Currently I can only copy a single
.tar file. But how can I copy directories recursively with
scp -rp sourcedirectory user@dest:/path
- -r means recursive
- -p preserves modification times, access times, and modes from the original file.
Note: This creates the
/path thus the files will be in
While the previous answers are technically correct, you should also consider using
rsync compares the data on the sending and receiving sides with a diff mechanism so it doesn't have to resend data that was already previously sent.
If you are going to copy something to a remote machine more than once, use
rsync. Actually, it's good to use
rsync every time because it has more controls for things like copying file permissions and ownership and excluding certain files or directories. In general:
$ rsync -av /local/dir/ server:/remote/dir/
will synchronize a local directory with a remote directory. If you run it a second time and the contents of the local directory haven't changed, no data will be transferred - much more efficient than running
scp and copying everything every time.
rsync allows you to recover from interrupted transfers very easily, unlike
Finally, modern versions of
rsync by default run over ssh, so if
scp is already working,
rsync should pretty much be a drop-in replacement.
That is what the
-r option is for. :)
See the scp man page for more info if needed.
Recursive Copy Option '-r' (lower case)
Which I confuse with the regular local recursive copy option '-R' (upper case)
The best way is to use rsync over SSH
rsync -a -essh /source/ user@dest-server:/dest/ rsync -a -essh user@source-server:/source/ /dest/
My favorites options are -Pazvessh --delete :
- -a : archive mode (include a lot of default common options, including preserving symlinks)
- -z : compress
- -v : verbose : show files
- -P : show progess as files done/remaining files
- -e ssh : do rsync in ssh protocol
- --delete : delete files in the destination that are not anymore in the source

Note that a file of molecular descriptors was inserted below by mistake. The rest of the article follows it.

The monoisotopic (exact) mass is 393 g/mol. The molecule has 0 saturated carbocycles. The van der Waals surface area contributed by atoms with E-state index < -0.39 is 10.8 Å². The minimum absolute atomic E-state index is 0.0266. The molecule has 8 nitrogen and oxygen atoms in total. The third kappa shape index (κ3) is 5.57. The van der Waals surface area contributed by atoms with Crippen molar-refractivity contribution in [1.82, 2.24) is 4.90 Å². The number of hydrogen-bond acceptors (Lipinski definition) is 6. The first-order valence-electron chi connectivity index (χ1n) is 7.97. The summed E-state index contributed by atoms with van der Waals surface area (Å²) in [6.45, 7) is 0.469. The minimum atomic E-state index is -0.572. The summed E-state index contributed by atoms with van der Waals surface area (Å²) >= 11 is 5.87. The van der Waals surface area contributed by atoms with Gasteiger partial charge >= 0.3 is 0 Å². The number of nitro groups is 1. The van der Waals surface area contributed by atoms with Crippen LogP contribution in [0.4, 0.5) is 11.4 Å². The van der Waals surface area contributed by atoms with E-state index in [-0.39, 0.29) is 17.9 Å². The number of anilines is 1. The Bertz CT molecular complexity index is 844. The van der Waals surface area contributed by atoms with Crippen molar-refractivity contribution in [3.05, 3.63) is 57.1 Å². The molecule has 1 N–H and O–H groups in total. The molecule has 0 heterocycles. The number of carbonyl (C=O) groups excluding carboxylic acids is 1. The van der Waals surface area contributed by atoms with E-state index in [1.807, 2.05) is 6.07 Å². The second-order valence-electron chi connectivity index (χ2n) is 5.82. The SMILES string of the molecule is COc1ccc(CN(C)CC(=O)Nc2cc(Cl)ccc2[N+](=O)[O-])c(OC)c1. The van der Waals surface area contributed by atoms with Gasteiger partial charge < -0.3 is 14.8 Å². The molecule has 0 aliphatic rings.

After looking for the recursive copy flag, and successfully used it thanks to this post, I would like to post just a suggestion.
If the case is that you are copying (recursively) a directory. Maybe if the files are sent compressed you could save time in the transfer
What I did in the end was:
local$ tar -czvf local.tar.gz directory/ local$ scp local.tar.gz user@remote:/directory ssh user@remote remote$ tar -xzvf local.tar.gz
Hope this helps
You can recursively copy a directory into a compressed archive with this simple command:
ssh -p 22 firstname.lastname@example.org 'cd /parent/directory && tar zcvf - directory_to_copy' > /destination/on/your/machine/archive_name.tgz
For example, to copy contents of
~/logs.tgz you run:
ssh -p 22 email@example.com 'cd /var && tar zcvf - log' > ~/logs.tgz
You can also extract files on target system by using pipes. This command will copy contents of
~/destination/log on your system:
ssh -p 22 firstname.lastname@example.org 'cd /var && tar zcvf - log' | tar xzf - -C ~/destination
Though to mirror a directory, you probably should use
If you prefer to pass the user's password as a parameter rather than inputting it interactively, you can use
sudo apt-get install -y sshpass).
sshpass -p 'remote_password' scp -rp /src/folder email@example.com:/dest/folder
Another (likely better for repeated use) option is to use NFS - check out nfs-kernel-server and how to setup NFS shares.